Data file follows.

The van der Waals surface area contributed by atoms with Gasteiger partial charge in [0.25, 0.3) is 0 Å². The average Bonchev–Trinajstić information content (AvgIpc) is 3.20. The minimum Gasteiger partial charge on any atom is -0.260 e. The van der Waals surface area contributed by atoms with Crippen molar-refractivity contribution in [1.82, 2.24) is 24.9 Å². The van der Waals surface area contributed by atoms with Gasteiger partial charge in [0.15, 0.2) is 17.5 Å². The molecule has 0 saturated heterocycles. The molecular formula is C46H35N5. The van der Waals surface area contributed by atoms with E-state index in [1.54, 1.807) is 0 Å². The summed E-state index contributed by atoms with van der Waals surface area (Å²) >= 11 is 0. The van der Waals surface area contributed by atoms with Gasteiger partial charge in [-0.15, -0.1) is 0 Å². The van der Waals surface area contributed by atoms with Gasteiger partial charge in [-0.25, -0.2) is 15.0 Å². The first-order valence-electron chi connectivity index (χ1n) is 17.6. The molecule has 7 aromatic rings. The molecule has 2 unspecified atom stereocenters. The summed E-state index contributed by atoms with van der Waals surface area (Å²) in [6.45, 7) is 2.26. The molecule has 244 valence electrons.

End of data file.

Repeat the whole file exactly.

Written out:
The van der Waals surface area contributed by atoms with Gasteiger partial charge in [0.25, 0.3) is 0 Å². The average Bonchev–Trinajstić information content (AvgIpc) is 3.20. The minimum Gasteiger partial charge on any atom is -0.260 e. The van der Waals surface area contributed by atoms with Crippen molar-refractivity contribution in [1.82, 2.24) is 24.9 Å². The van der Waals surface area contributed by atoms with Gasteiger partial charge in [0.15, 0.2) is 17.5 Å². The molecule has 0 saturated heterocycles. The molecular formula is C46H35N5. The van der Waals surface area contributed by atoms with E-state index in [1.54, 1.807) is 0 Å². The summed E-state index contributed by atoms with van der Waals surface area (Å²) >= 11 is 0. The van der Waals surface area contributed by atoms with Gasteiger partial charge in [-0.15, -0.1) is 0 Å². The van der Waals surface area contributed by atoms with Gasteiger partial charge in [-0.25, -0.2) is 15.0 Å². The first-order valence-electron chi connectivity index (χ1n) is 17.6. The molecule has 7 aromatic rings. The molecule has 2 unspecified atom stereocenters. The summed E-state index contributed by atoms with van der Waals surface area (Å²) in [6.45, 7) is 2.26. The molecule has 244 valence electrons.